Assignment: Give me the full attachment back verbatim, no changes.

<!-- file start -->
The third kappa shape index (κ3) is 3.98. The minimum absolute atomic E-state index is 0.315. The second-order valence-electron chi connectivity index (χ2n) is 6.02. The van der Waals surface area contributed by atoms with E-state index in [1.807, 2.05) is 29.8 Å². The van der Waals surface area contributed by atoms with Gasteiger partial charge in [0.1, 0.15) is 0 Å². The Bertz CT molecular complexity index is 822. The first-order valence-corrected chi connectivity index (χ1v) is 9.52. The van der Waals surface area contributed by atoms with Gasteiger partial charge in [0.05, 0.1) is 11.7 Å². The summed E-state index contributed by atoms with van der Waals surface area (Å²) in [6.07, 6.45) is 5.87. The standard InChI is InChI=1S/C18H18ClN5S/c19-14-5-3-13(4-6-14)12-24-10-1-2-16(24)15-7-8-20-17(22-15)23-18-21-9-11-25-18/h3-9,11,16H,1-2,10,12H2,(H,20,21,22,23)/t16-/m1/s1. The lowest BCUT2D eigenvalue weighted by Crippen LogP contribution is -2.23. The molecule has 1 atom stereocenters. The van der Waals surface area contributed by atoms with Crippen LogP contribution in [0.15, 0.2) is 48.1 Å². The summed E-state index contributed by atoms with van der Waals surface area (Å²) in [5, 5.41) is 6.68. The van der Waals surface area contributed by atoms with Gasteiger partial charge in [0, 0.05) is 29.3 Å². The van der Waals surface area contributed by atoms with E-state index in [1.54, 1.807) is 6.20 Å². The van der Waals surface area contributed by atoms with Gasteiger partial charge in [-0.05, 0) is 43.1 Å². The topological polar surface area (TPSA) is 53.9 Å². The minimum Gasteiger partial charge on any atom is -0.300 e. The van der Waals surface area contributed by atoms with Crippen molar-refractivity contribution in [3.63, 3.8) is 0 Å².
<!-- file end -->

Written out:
The third kappa shape index (κ3) is 3.98. The minimum absolute atomic E-state index is 0.315. The second-order valence-electron chi connectivity index (χ2n) is 6.02. The van der Waals surface area contributed by atoms with E-state index in [1.807, 2.05) is 29.8 Å². The van der Waals surface area contributed by atoms with Gasteiger partial charge in [0.1, 0.15) is 0 Å². The Bertz CT molecular complexity index is 822. The first-order valence-corrected chi connectivity index (χ1v) is 9.52. The van der Waals surface area contributed by atoms with Gasteiger partial charge in [0.05, 0.1) is 11.7 Å². The summed E-state index contributed by atoms with van der Waals surface area (Å²) in [6.07, 6.45) is 5.87. The standard InChI is InChI=1S/C18H18ClN5S/c19-14-5-3-13(4-6-14)12-24-10-1-2-16(24)15-7-8-20-17(22-15)23-18-21-9-11-25-18/h3-9,11,16H,1-2,10,12H2,(H,20,21,22,23)/t16-/m1/s1. The lowest BCUT2D eigenvalue weighted by Crippen LogP contribution is -2.23. The molecule has 1 atom stereocenters. The van der Waals surface area contributed by atoms with Crippen LogP contribution in [0.15, 0.2) is 48.1 Å². The summed E-state index contributed by atoms with van der Waals surface area (Å²) in [5, 5.41) is 6.68. The van der Waals surface area contributed by atoms with Gasteiger partial charge in [0, 0.05) is 29.3 Å². The van der Waals surface area contributed by atoms with E-state index in [1.54, 1.807) is 6.20 Å². The van der Waals surface area contributed by atoms with Gasteiger partial charge in [-0.05, 0) is 43.1 Å². The topological polar surface area (TPSA) is 53.9 Å². The minimum Gasteiger partial charge on any atom is -0.300 e. The van der Waals surface area contributed by atoms with Crippen molar-refractivity contribution in [3.63, 3.8) is 0 Å².